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Court reinstates late Aaron Hernandez's murder conviction
Court Watch | 2019/03/15 06:16
Massachusetts' highest court on Wednesday reinstated the late Aaron Hernandez's murder conviction, which was erased after the former NFL star killed himself in prison.

The Supreme Judicial Court also scrapped the legal principle that wiped out Hernandez's conviction for future cases, calling it "outdated and no longer consonant with the circumstances of contemporary life."

"We are pleased justice is served in this case, the antiquated practice of vacating a valid conviction is being eliminated and the victim's family can get the closure they deserve," Bristol County District Attorney Thomas M. Quinn III said in a tweet.

Hernandez was convicted in 2015 of killing semi-professional football player Odin Lloyd. Two years later, the 27-year-old killed himself in his prison cell days after being acquitted of most charges in a separate double-murder case.

A judge threw out Hernandez's conviction that year, citing the legal principle that holds that a defendant convicted at trial who dies before an appeal is heard should no longer be considered guilty in the eyes of the law, thereby returning the case to its pretrial status.

Under the doctrine, rooted in centuries of English law, a conviction should not be considered final until an appeal can determine whether mistakes were made that deprived the defendant of a fair trial, legal experts say.

Prosecutors argued the legal doctrine is outdated and unfair to victims. Quinn told the court that the defendant's estate should be allowed to appeal the case, if they wish. Otherwise, the conviction should stand, he argued.

Under the new rule laid out by the court, the conviction will stand but the court record will note the conviction was neither affirmed nor reversed because the defendant died while the appeal was pending.


Court raises concerns over power lines by historic Jamestown
Court Watch | 2019/03/11 18:20
A federal appeals court raised concerns Friday that power lines with towers nearly as high as the Statue of Liberty could spoil the view in one of the nation's most historically rich areas, a stretch of river in Virginia where England founded its first permanent settlement.

The power lines cross the James River near Jamestown Island. And they began transmitting 500,000 volts of electricity on Tuesday.

Despite the project's completion, the court directed the U.S. Army Corps of Engineers to prepare a full environmental impact statement for the project. The agency previously deemed it to be unnecessary.

The appeals court found that the Corps failed to fully consider the project's impact before issuing a permit to Dominion Energy. The ruling also said the Corps failed to resolve concerns that were raised in many of the 50,000 public comments that were submitted and by other federal agencies over the years.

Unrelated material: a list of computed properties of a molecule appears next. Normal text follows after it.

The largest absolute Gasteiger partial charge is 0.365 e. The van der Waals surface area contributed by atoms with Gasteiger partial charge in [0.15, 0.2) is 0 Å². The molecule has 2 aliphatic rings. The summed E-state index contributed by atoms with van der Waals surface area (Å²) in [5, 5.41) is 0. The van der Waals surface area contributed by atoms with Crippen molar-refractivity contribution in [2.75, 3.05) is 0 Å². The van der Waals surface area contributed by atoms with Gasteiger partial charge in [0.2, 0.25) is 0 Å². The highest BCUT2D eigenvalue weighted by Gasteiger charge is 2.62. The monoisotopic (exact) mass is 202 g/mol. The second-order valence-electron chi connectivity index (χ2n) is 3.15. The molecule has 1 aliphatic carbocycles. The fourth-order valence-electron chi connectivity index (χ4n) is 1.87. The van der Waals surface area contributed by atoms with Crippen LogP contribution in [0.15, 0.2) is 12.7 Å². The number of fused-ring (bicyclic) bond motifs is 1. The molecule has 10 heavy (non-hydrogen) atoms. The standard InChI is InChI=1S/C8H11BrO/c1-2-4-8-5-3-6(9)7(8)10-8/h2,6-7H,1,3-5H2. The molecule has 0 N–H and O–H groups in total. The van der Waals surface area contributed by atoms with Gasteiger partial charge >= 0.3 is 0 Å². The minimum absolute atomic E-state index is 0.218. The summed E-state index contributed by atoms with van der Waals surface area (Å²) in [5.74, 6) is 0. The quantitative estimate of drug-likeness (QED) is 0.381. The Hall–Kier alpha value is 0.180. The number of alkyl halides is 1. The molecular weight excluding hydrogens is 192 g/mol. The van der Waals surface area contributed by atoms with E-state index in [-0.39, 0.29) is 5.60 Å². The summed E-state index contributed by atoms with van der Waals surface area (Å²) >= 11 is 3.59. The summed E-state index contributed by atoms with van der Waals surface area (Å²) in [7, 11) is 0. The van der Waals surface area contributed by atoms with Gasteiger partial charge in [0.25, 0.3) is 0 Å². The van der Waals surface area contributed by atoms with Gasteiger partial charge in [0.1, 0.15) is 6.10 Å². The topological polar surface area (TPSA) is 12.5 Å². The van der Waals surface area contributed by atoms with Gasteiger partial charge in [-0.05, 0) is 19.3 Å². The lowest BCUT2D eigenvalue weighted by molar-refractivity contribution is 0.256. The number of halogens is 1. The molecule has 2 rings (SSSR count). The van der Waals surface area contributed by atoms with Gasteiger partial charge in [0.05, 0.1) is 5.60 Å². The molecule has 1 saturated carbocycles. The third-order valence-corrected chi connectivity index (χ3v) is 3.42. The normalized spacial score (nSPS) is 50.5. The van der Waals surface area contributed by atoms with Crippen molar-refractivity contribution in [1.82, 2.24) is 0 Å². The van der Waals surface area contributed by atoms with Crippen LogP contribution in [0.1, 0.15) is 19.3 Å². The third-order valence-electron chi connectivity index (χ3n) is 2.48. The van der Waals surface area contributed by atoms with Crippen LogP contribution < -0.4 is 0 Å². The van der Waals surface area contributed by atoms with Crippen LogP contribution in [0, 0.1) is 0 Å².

For instance, the National Park Service has said utility lines should be run underground in the area, allowing people to experience views similar to what English explorer John Smith saw in the early 1600s.


Supreme Court rules for Alabama death row inmate
Court Watch | 2019/03/04 02:16
The Supreme Court is ordering a new state court hearing to determine whether an Alabama death row inmate is so affected by dementia that he can't be executed.

The justices ruled 5-3 on Wednesday in favor of inmate Vernon Madison, who killed a police officer in 1985. His lawyers say he has suffered strokes that have left him with severe dementia.

Chief Justice John Roberts joined the court's four liberals in siding with Madison.

The high court ruling is not the end of the case. Justice Elena Kagan says in her majority opinion that, if the state wants to put Madison to death, an Alabama state court must determine that Madison understands why he is being executed.

The justices have previously said the constitutional ban on cruel and unusual punishment means that people who are insane, delusional or psychotic cannot be executed.

But Kagan, reading a summary of her ruling, said, "Based on our review of the record, we can't be sure that the state court recognized that Madison's dementia might render him incompetent to be executed."

Justices Samuel Alito, Neil Gorsuch and Clarence Thomas, who last year would have allowed the execution to proceed without hearing the case, dissented. Justice Brett Kavanaugh was not yet on the court when arguments took place in early October.


Appellate judge announces run for Supreme Court seat
Court Watch | 2019/02/06 19:02
An appellate judge has announced he will run for a spot on the Kentucky Supreme Court days after Justice Bill Cunningham retired.

Kentucky Court of Appeals Judge Christopher "Shea" Nickell told The Paducah Sun that he is running in November's election for the vacant seat, which represents the First Supreme Court District encompassing 24 counties in western Kentucky. The winner of the general election will serve the rest of Cunningham's current term ending in 2022.

Gov. Matt Bevin will appoint a temporary justice to the seat until November, but Nickell did not submit his name for consideration. He says that would have required him to step down from the appeals court.

Nickell practiced law for 22 years before he became an appellate judge.



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